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Apollo 1, Apollo 7, Apollo8, Apollo 9, Apollo 10. Everything has led up to this, the Apollo 11 launch. The mission to finally send men to the moon and bring them back safely. Everything was prepared. In the USA at Cape Kennedy, exactly on the 16th of July 1969, 11:32 pm GMT+10. Us astronauts were ready, months of preparation and years of training had led us up to this, 10,9,8…3,2,1, LAUNCH!!! This was the most important space mission in the history of mankind, this was going to be the first time mankind was going to land on an extraterrestrial satellite. And I’m going to be a part of it. I was going to be on Apollo 11, the most important step in space exploration for mankind, and I will be one of the first people to go to the moon, even if I may never touch it.
This was the USA’s biggest mission in space exploration yet, a feat so great that many thought it to be impossible. The crew members consisted of Commander Neil Armstrong, Edwin Eugene Aldrin Jr (Buzz Aldrin), and myself, Micheal Collins. Communication with Earth was going to be difficult but it would only take a few seconds for the signals to send, The PLSS life support backpack we had were going to have radios attached for us to communicate with Earth during our mission which would last approximately 8 days (the final time was 8 days, 3 hours, 18 minutes and 35 seconds to get to the moon, it took our crew around 72 hours to land back on Earth.) Many people already believed that the mission wasn’t worth the funding, and riots began, it was the biggest problem of Apollo 11, it was the people that had lost belief in the program.
The two most difficult hurdles for us to get over were going to be the docking process and the amount of fuel. The Mercury 8 had proved that the docking was a very possible process, however, it required pinpoint precision. And it was my job. The docking was going to be at speeds faster than most aircraft on earth while in zero gravity. One mistake. One angle difference. Could cost all the lives of the crew members. But it was worth the risk. We separated from the command module and rotated the lunar module around. A stop, and now we separated from the ship that we were going to dock with. The ship was now in my control completely, I moved the aircraft slowly, slowly, and we touched. The spaceship docked and we were ready to go on full speed toward the moon.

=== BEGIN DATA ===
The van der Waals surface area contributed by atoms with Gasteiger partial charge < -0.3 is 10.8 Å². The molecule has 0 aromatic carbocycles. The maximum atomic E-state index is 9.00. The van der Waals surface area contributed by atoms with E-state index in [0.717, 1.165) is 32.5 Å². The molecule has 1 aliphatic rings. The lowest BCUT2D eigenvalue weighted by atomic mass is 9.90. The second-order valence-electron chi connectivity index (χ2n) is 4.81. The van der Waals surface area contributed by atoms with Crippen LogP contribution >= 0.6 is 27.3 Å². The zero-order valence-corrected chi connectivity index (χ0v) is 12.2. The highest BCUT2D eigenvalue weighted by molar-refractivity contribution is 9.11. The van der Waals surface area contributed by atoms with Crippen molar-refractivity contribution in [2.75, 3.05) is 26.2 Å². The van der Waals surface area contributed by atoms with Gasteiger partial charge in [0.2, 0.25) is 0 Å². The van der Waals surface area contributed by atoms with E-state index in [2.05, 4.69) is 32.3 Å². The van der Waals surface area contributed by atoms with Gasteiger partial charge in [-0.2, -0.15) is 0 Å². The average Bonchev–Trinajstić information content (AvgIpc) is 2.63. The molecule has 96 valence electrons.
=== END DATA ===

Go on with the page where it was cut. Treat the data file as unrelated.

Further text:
Day 3. We had entered lunar orbit, it was time for me to unlock the lunar module for Armstong and Aldrin to go on forward. But out of nowhere, BANG! The ship had made contact with something. It wasn’t a large object, but more kept coming. We’re being hit with tiny pellets of space rocks, but at such speeds it was dangerous. We had to get out of there quickly. I had the most difficult job at the moment and I was in charge of the docking and undocking process. I slowly detached the lunar module that Armstrong and Aldrin were in. Separated, they continued their path to the moon as the ship was now spinning recklessly, luckily our training had taught us well and although I was close to being unconscious, I got the ship under control and waited patiently for their safe return. I was sure the mission was going to be a success. I had complete faith in the commander and Aldrin, they were the ones who were going to carry out the greatest space mission in human history, not me. But somehow the fact that I wasn’t going to be the one going down in history or majorly famous didn’t bother me. Those two trained hard, harder than anyone, and they deserved to stand on the moon, to be the first ones to stand on the moon. Just the fact that I was a part of something larger than myself satisfied me.